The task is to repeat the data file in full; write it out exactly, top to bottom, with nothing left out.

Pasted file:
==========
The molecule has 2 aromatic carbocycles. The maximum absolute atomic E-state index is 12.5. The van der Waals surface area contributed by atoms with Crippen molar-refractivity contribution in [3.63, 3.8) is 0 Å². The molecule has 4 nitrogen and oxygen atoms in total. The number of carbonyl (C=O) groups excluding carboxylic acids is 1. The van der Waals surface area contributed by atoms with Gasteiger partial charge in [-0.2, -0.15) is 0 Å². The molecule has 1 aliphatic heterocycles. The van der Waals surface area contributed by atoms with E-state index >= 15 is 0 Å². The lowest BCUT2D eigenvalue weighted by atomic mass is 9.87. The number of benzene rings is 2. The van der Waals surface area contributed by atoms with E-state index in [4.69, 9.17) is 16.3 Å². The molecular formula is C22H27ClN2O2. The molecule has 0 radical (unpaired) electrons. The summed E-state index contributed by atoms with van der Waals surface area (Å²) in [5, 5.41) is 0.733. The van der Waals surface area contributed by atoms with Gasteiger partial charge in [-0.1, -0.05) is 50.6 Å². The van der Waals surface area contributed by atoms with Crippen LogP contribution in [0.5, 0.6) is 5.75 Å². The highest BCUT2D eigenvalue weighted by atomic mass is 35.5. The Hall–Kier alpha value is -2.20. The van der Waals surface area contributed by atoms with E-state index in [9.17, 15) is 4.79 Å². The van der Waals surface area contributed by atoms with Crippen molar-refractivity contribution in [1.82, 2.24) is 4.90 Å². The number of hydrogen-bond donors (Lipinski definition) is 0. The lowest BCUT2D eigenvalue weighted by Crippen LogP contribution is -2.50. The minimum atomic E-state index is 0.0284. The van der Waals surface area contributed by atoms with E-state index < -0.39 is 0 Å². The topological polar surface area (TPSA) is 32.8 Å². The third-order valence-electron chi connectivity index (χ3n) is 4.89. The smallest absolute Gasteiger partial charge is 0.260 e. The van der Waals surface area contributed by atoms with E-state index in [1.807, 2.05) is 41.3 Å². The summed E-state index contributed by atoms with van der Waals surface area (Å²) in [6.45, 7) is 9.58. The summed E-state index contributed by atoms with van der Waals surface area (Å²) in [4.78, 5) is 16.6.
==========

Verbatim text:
The molecule has 2 aromatic carbocycles. The maximum absolute atomic E-state index is 12.5. The van der Waals surface area contributed by atoms with Crippen molar-refractivity contribution in [3.63, 3.8) is 0 Å². The molecule has 4 nitrogen and oxygen atoms in total. The number of carbonyl (C=O) groups excluding carboxylic acids is 1. The van der Waals surface area contributed by atoms with Gasteiger partial charge in [-0.2, -0.15) is 0 Å². The molecule has 1 aliphatic heterocycles. The van der Waals surface area contributed by atoms with E-state index >= 15 is 0 Å². The lowest BCUT2D eigenvalue weighted by atomic mass is 9.87. The number of benzene rings is 2. The van der Waals surface area contributed by atoms with E-state index in [4.69, 9.17) is 16.3 Å². The molecular formula is C22H27ClN2O2. The molecule has 0 radical (unpaired) electrons. The summed E-state index contributed by atoms with van der Waals surface area (Å²) in [5, 5.41) is 0.733. The van der Waals surface area contributed by atoms with Gasteiger partial charge in [-0.1, -0.05) is 50.6 Å². The van der Waals surface area contributed by atoms with Crippen LogP contribution in [0.5, 0.6) is 5.75 Å². The highest BCUT2D eigenvalue weighted by atomic mass is 35.5. The Hall–Kier alpha value is -2.20. The van der Waals surface area contributed by atoms with E-state index in [9.17, 15) is 4.79 Å². The van der Waals surface area contributed by atoms with Crippen molar-refractivity contribution in [1.82, 2.24) is 4.90 Å². The number of hydrogen-bond donors (Lipinski definition) is 0. The lowest BCUT2D eigenvalue weighted by Crippen LogP contribution is -2.50. The minimum atomic E-state index is 0.0284. The van der Waals surface area contributed by atoms with E-state index < -0.39 is 0 Å². The topological polar surface area (TPSA) is 32.8 Å². The third-order valence-electron chi connectivity index (χ3n) is 4.89. The smallest absolute Gasteiger partial charge is 0.260 e. The van der Waals surface area contributed by atoms with E-state index in [1.807, 2.05) is 41.3 Å². The summed E-state index contributed by atoms with van der Waals surface area (Å²) in [6.45, 7) is 9.58. The summed E-state index contributed by atoms with van der Waals surface area (Å²) in [4.78, 5) is 16.6.